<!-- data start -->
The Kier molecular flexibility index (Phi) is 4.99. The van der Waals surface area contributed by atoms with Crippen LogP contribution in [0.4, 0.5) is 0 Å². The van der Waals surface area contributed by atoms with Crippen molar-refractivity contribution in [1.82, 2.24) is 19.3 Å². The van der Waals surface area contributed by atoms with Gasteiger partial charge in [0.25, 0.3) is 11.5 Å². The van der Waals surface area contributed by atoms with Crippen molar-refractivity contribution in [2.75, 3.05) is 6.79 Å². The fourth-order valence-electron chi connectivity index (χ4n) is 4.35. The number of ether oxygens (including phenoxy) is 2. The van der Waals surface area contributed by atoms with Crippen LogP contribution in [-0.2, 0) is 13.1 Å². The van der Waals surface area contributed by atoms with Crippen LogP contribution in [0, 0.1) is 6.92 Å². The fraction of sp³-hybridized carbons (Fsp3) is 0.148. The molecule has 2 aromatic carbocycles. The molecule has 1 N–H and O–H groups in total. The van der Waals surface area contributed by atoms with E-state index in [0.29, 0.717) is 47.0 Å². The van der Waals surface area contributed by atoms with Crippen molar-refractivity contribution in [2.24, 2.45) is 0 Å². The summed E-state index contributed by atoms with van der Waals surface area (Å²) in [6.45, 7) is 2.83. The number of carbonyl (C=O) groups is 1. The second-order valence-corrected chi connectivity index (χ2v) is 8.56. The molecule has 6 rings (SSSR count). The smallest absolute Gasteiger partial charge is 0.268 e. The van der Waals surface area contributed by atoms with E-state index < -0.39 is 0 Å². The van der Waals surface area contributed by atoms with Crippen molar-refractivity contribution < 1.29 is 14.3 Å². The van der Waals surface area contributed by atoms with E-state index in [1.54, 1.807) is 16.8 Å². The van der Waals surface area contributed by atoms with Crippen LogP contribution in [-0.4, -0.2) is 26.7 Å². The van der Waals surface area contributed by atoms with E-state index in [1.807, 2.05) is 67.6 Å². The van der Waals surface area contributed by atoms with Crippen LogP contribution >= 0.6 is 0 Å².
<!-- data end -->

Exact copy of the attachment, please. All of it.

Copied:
The Kier molecular flexibility index (Phi) is 4.99. The van der Waals surface area contributed by atoms with Crippen LogP contribution in [0.4, 0.5) is 0 Å². The van der Waals surface area contributed by atoms with Crippen molar-refractivity contribution in [1.82, 2.24) is 19.3 Å². The van der Waals surface area contributed by atoms with Gasteiger partial charge in [0.25, 0.3) is 11.5 Å². The van der Waals surface area contributed by atoms with Crippen molar-refractivity contribution in [2.75, 3.05) is 6.79 Å². The fourth-order valence-electron chi connectivity index (χ4n) is 4.35. The number of ether oxygens (including phenoxy) is 2. The van der Waals surface area contributed by atoms with Crippen LogP contribution in [-0.2, 0) is 13.1 Å². The van der Waals surface area contributed by atoms with Crippen LogP contribution in [0, 0.1) is 6.92 Å². The fraction of sp³-hybridized carbons (Fsp3) is 0.148. The molecule has 2 aromatic carbocycles. The molecule has 1 N–H and O–H groups in total. The van der Waals surface area contributed by atoms with E-state index in [0.29, 0.717) is 47.0 Å². The van der Waals surface area contributed by atoms with Crippen molar-refractivity contribution in [2.24, 2.45) is 0 Å². The summed E-state index contributed by atoms with van der Waals surface area (Å²) in [6.45, 7) is 2.83. The number of carbonyl (C=O) groups is 1. The second-order valence-corrected chi connectivity index (χ2v) is 8.56. The molecule has 6 rings (SSSR count). The smallest absolute Gasteiger partial charge is 0.268 e. The van der Waals surface area contributed by atoms with E-state index < -0.39 is 0 Å². The van der Waals surface area contributed by atoms with Crippen molar-refractivity contribution < 1.29 is 14.3 Å². The van der Waals surface area contributed by atoms with E-state index in [1.54, 1.807) is 16.8 Å². The van der Waals surface area contributed by atoms with Crippen LogP contribution in [-0.4, -0.2) is 26.7 Å². The van der Waals surface area contributed by atoms with E-state index in [1.807, 2.05) is 67.6 Å². The van der Waals surface area contributed by atoms with Crippen LogP contribution >= 0.6 is 0 Å².